Transport Canada Proposes Guidelines for Seatbelts on School Buses
If you have children taking the school bus every day, or if you’ve accompanied your child on a recent class field trip, you know that most school buses don't come with seatbelts. Some may come with seatbelts in the first few seats but other than that, school buses traditionally do not have seatbelts on every one of their seats.
But that might be changing soon if the federal government gets its way.
According to this recent story, Transport Canada is proposing new guidelines for Canadian bus operators who want to install seat belts on their buses. Currently, school buses aren't required to have seatbelts, but Transport Canada says without requirements for seatbelts, there is no way to ensure that buses that have seat belts have installed them properly.
Insauga reached out to the Peel District School Board for a comment regarding Transport Canada's proposal. This is the statement they provided:
“Peel District School Board buses, like most in the country, do not have seatbelts nor are they required to. The buses are designed using ‘compartmentalized seating’ intended to protect students in the event of an accident,” a PDSB spokesperson said in an email to insauga.com. “Tests conducted by Transport Canada have demonstrated that these specially designed seats result in fewer injuries when compared in tests with school bus seatbelt systems. The comparisons are done using lap belt only seatbelts instead of the three point system used in passenger vehicles. At this point, we are not looking to install seatbelts. Of course, if this becomes a requirement, we will do what is required under the law.”
What is interesting is that ‘compartmentalized seating’ was basically the position Transport Canada themselves held only a few years ago, as stated in this Globe and Mail article. Between 2003 to 2012, there were 3,684 injuries and 11 deaths in crashes on school buses in Canada. In the same period, there were nearly 1.34 million injuries and 22,397 deaths in crashes on Canadian roads in all other vehicles. So the message there is that car accidents were more frequent and dangerous than bus accidents. The Globe piece also mentioned overall safety inside school buses as well as better trained drivers.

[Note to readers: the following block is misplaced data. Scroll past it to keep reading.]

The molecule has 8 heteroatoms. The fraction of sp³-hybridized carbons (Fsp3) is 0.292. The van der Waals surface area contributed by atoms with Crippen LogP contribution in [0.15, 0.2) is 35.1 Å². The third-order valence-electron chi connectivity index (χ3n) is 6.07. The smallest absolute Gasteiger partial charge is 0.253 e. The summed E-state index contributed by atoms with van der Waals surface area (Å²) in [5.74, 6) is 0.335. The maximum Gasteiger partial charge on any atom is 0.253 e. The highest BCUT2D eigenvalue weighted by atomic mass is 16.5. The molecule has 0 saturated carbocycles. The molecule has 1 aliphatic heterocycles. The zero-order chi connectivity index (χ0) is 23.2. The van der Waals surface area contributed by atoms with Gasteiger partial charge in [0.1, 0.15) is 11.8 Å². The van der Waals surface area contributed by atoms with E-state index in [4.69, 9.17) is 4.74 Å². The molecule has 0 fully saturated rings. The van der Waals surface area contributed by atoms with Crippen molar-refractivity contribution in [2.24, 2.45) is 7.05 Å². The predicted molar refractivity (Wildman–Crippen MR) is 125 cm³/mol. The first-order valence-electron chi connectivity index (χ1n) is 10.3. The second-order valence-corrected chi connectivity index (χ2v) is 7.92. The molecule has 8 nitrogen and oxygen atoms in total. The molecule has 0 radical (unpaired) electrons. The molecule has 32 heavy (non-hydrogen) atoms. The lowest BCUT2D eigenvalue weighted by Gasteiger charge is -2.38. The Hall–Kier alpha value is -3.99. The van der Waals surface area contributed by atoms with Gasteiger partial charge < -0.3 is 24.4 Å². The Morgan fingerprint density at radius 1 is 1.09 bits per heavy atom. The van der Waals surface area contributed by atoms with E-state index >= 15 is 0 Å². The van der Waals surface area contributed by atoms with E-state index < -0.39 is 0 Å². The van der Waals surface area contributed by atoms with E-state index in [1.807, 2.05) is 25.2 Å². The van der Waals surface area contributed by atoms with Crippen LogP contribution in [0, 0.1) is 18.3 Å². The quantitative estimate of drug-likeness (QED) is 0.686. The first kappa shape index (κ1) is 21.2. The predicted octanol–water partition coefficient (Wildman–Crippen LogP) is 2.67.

But human error can prevail, so shouldn’t there be some kind of overall mandate to require seat belts on school buses just in case? While having a countrywide standard would be helpful in giving some uniformity, education is after all a provincial jurisdiction, so all provinces would have to agree to one standard. But perhaps there could be some leeway as to how they are installed. School buses may differ in other jurisdictions, but as long as they keep children safe during emergencies it’s highly doubtful people would care how they are installed.
What do you think, Mississauga? Are school buses today safe enough, or should they install seatbelts? And should there be one set of installation instructions across Canada?
- Mississauga, Brampton services will be affected by new federal holiday in September
- Dog dragged by car rescued in Mississauga by 'kind-hearted residents,' driver was allegedly impaired
- More Canadians say worst of COVID-19 yet to come as the Delta variant spreads: poll
- Peel Police on scene in Mississauga after cyclist struck by car
- 7 ways we can crush COVID in Mississauga and Brampton